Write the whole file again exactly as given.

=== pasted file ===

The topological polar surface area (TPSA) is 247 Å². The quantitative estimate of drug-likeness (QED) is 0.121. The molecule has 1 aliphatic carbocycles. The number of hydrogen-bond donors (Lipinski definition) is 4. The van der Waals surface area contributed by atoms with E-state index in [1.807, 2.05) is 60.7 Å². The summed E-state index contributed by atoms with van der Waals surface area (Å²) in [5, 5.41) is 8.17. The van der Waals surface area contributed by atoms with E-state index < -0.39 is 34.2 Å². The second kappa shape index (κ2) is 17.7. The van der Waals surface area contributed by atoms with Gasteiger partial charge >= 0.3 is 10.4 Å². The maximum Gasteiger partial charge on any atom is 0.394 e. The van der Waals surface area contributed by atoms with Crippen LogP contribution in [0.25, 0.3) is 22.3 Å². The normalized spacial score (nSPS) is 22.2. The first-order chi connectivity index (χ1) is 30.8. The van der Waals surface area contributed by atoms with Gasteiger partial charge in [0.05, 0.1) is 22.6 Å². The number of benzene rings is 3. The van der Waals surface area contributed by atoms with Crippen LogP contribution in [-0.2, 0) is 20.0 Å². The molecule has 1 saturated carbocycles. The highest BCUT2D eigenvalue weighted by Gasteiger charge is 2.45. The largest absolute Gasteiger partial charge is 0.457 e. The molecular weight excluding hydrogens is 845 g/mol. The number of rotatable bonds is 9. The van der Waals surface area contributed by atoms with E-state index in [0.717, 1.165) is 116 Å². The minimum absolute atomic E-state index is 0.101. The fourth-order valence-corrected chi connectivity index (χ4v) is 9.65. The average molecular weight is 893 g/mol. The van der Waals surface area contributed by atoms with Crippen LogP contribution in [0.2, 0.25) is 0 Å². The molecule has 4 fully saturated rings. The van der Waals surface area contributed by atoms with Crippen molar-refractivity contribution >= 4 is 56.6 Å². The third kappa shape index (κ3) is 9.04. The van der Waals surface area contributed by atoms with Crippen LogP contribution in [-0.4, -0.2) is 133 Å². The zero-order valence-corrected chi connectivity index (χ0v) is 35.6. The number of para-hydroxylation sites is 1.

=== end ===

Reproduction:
The topological polar surface area (TPSA) is 247 Å². The quantitative estimate of drug-likeness (QED) is 0.121. The molecule has 1 aliphatic carbocycles. The number of hydrogen-bond donors (Lipinski definition) is 4. The van der Waals surface area contributed by atoms with E-state index in [1.807, 2.05) is 60.7 Å². The summed E-state index contributed by atoms with van der Waals surface area (Å²) in [5, 5.41) is 8.17. The van der Waals surface area contributed by atoms with E-state index < -0.39 is 34.2 Å². The second kappa shape index (κ2) is 17.7. The van der Waals surface area contributed by atoms with Gasteiger partial charge >= 0.3 is 10.4 Å². The maximum Gasteiger partial charge on any atom is 0.394 e. The van der Waals surface area contributed by atoms with Crippen LogP contribution in [0.25, 0.3) is 22.3 Å². The normalized spacial score (nSPS) is 22.2. The first-order chi connectivity index (χ1) is 30.8. The van der Waals surface area contributed by atoms with Gasteiger partial charge in [0.05, 0.1) is 22.6 Å². The number of benzene rings is 3. The van der Waals surface area contributed by atoms with Crippen LogP contribution in [-0.2, 0) is 20.0 Å². The molecule has 1 saturated carbocycles. The highest BCUT2D eigenvalue weighted by Gasteiger charge is 2.45. The largest absolute Gasteiger partial charge is 0.457 e. The molecular weight excluding hydrogens is 845 g/mol. The number of rotatable bonds is 9. The van der Waals surface area contributed by atoms with E-state index in [0.717, 1.165) is 116 Å². The minimum absolute atomic E-state index is 0.101. The fourth-order valence-corrected chi connectivity index (χ4v) is 9.65. The average molecular weight is 893 g/mol. The van der Waals surface area contributed by atoms with Crippen LogP contribution in [0.2, 0.25) is 0 Å². The molecule has 4 fully saturated rings. The van der Waals surface area contributed by atoms with Crippen molar-refractivity contribution >= 4 is 56.6 Å². The third kappa shape index (κ3) is 9.04. The van der Waals surface area contributed by atoms with Crippen LogP contribution in [-0.4, -0.2) is 133 Å². The zero-order valence-corrected chi connectivity index (χ0v) is 35.6. The number of para-hydroxylation sites is 1.